Waltz tunes appear throughout, and derive from Viennese operetta (the second-act opener “A Real Nice Clambake” is a perfect example), surely an Oscar Hammerstein holdover from Show Boat — the very model of a turn-of-the-century American musical. Other numbers skillfully juxtapose about-to-be-wedded bliss (the courtship of Julie’s friend, Carrie, and the pompous Mr. Snow), with the unpleasantness of Billy and Julie’s subsequent married life: trust, faith and interdependency are replaced by anger, disillusion and disappointment. As American a theater piece as Our Town or Porgy and Bess, Carousel invokes an ennobling sense of community, of belonging to a wider and deeper whole; of being alive and being active, of participating in life’s labors, of living, loving, marrying, giving birth, and dying – the cycle repeating itself in diverse ways, in particular with Billy returning to earth to see and touch and speak to his estranged daughter Louise, who never got to know her father while he was alive.
A Worthy Revival
I found this Lincoln Center revival of Carousel to be an extraordinary musical experience, with so many wonderful numbers flowing one after another: “When I Marry Mr. Snow,” “What’s the Use of Wondr’in,” “June is Bustin’ Out All Over,” “When the Children Are Asleep,” “You’ll Never Walk Alone,” and, of course, “Soliloquy” – the most famous and, it turns out, most witty, most elaborate, and most technically advanced showstopper ever written for the musical stage; that is, before the advent of Stephen Sondheim and his psychologically penetrating oeuvre.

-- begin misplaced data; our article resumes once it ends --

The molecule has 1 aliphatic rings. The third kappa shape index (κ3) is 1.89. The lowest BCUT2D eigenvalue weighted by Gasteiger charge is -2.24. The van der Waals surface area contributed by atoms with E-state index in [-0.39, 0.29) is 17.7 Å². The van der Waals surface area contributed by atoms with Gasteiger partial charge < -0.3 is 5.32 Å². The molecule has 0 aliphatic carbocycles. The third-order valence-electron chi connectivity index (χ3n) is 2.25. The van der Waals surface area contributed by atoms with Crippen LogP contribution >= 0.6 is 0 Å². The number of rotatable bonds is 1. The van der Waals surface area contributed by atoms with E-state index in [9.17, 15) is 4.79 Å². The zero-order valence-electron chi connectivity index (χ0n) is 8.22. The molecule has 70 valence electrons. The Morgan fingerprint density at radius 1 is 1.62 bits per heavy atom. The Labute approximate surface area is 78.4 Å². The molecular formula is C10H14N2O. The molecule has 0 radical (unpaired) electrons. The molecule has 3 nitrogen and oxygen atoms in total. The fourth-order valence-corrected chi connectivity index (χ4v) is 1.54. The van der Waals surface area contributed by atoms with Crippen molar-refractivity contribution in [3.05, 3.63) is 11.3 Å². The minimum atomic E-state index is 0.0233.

To me, John Raitt, the original Billy Bigelow, and (in film and recordings) the irreplaceable Gordon MacRae, are the perfect embodiment of this problematic, difficult to admire character. The scene of Billy’s suicide still brings a lump to one’s throat and is the emotional highpoint of the drama, even 60 years after the show’s premiere. How could its creators have killed off their lead character? Well, they did, and the show has gone on to triumph, night after night, ever since. Baritone Nathan Gunn as Billy came close to achieving perfection in this scene, and in this part, although the role’s tessitura is a shade high for him. Most lyric singers can manage it, however, and Gunn earned kudos for having given it his all. Frank Sinatra, who was slated to star in Twentieth Century-Fox’s film adaptation with Shirley Jones, never could master the role’s complexity or find the crux of the character’s soul. He was replaced, thank heaven, by Mr. MacRae. Here, Gunn was especially moving, showing off Billy’s carnival-barker swagger to good effect, in addition to his not-so-well disguised vulnerability, a tough feat to accomplish.